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Mighty Megalodon Might’ve Been Long And Slender Rather Than A Monstrous Potato

Megalodon, chonk no more?

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Rachael Funnell

author

Rachael Funnell

Writer & Senior Digital Producer

Rachael is a writer and digital content producer at IFLScience with a Zoology degree from the University of Southampton, UK, and a nose for novelty animal stories.

Writer & Senior Digital Producer

Edited by Francesca Benson
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Francesca Benson

Copy Editor and Staff Writer

Francesca Benson is a Copy Editor and Staff Writer with a MSci in Biochemistry from the University of Birmingham.

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megalodon in the ocean

They've only gone and noodled megalodon.

Image credit: Sayouna / Shutterstock.com

Megalodon (Otodus megalodon) just got a tentative makeover thanks to new research that has estimated its body form. The study leaned on "three critical pieces of information" that have become available in recent years, and it paints a very different picture of this enormous bloodthirsty fish.

The first piece in the tryptic puzzle was the temperature of the megalodon's blood, with researchers concluding that it was warm-blooded, just like the modern great white shark its body form has previously been modeled off. However, it wasn’t the only one to join the warm-blooded club.

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Basking sharks that feed on plankton and are still alive today were also found to be warm-blooded, which was interesting because they’re slow, sluggish swimmers – a trait typically associated with cold-blooded animals. This told researchers that being warm-blooded didn’t necessarily make megalodon a fast swimmer.

The third piece of critical information was that megalodon was found to like be a slow-cruising shark based on an analysis of its scales. In short, two out of the three cast doubt on the great white’s body form being a suitable comparison for megalodon.

“The previously published reconstruction of the vertebral column of Megalodon based on an incomplete set of fossil vertebrae of the species from Belgium was measured to be 11.1 meters [36.4 feet] without accounting for the length of the head or tail,” study co-lead Kenshu Shimada, a palaeobiologist at DePaul University in Chicago, told IFLScience. Shimada co-led a huge team of well-known shark experts with Phillip Sternes, a doctoral candidate at the University of California at Riverside.

megalodon body form comparison
The previously reconstructed Otodus megalodon body form (dark grey) was based largely on the modern white shark. Scientists are now leaning towards the light grey body form, but the exact extent of body elongation, the shape of the head, and the outline and position of each fin remain unknown based on the present fossil record.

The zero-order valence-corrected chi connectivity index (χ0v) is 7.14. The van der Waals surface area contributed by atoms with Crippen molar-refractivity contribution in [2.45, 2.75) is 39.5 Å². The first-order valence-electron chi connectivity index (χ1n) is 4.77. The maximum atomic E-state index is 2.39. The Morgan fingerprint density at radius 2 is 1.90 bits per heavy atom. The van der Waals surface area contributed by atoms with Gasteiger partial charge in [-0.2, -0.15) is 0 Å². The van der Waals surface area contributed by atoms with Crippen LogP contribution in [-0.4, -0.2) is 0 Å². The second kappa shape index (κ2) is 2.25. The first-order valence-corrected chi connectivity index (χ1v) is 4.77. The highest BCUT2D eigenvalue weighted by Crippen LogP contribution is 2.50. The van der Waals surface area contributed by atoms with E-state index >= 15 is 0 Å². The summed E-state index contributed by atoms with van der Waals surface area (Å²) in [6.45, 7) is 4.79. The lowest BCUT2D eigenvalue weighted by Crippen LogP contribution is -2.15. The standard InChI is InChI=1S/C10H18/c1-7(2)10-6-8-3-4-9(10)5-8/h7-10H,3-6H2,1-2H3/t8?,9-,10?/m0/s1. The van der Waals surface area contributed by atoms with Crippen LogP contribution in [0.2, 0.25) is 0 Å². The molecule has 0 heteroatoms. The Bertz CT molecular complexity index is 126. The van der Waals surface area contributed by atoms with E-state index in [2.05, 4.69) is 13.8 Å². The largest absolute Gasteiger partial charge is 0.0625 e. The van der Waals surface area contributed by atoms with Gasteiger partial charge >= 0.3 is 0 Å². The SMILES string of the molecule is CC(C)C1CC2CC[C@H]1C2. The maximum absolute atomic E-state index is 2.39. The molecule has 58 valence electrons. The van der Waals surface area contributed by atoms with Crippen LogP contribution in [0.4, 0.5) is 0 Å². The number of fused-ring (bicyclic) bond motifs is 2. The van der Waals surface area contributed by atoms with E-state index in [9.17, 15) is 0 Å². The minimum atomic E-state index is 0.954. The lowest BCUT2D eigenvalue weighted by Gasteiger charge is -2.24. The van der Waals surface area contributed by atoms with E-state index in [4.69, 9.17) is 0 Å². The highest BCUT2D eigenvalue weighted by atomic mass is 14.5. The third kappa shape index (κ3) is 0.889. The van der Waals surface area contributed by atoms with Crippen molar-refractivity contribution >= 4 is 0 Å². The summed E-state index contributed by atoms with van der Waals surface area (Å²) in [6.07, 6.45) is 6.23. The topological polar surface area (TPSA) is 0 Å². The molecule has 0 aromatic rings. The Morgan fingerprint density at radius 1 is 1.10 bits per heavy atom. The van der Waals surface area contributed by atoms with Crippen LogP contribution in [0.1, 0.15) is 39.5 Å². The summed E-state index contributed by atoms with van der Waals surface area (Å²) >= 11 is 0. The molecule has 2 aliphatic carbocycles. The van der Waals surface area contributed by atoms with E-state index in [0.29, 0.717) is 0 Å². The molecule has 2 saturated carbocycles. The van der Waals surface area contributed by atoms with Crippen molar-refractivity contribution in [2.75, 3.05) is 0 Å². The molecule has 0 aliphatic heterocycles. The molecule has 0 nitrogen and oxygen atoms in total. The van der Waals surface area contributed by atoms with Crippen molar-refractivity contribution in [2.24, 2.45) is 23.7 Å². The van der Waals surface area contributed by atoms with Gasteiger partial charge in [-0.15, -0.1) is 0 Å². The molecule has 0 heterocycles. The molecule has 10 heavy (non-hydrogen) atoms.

Image credit: DePaul University/Kenshu Shimada


“However, the same megalodon individual was previously calculated to be just 9.2 meters [30.2 feet], including the head and the tail, based on the size ratio of the largest vertebral diameters between the modern great white shark individuals of known body lengths and the megalodon fossil," he continued.

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“While the previous studies were stuck with the idea that megalodon ought to have looked like the modern great white shark, our new study highlights the discrepancy in size estimates and emphasizes the empirical fossil evidence – the fact that the megalodon individual could not have measured less than 11.1 meters where that measurement does not even account for the head and tail lengths. Therefore, our general conclusion is that megalodon must have had a slender body compared to the body proportion seen in the modern great white shark.”

Like modern sharks, megalodon’s skeleton would’ve been made up of cartilage. This doesn’t preserve well in the fossil record, which is why confidently concluding what they looked like is a tricky task. For now, at least, it seems we should be more open-minded about what this ancient apex predator might have looked like.

That is, until we find one crucial thing...

“Our study suggests that we need to think 'outside the box' when it comes to inferring the biology of Megalodon, where the modern great white shark may not necessarily serve as a good modern analog for assessing at least certain aspects of its biology,” concluded Kenshu. “The reality is that we need the discovery of one or more complete Megalodon skeletons to be confident of megalodon's body form.”

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The study is published in the journal Palaeontologia Electronica.


ARTICLE POSTED IN

natureNaturenatureanimals
  • tag
  • evolution,

  • sharks,

  • fish,

  • animals,

  • megalodon,

  • fossil,

  • extinct species

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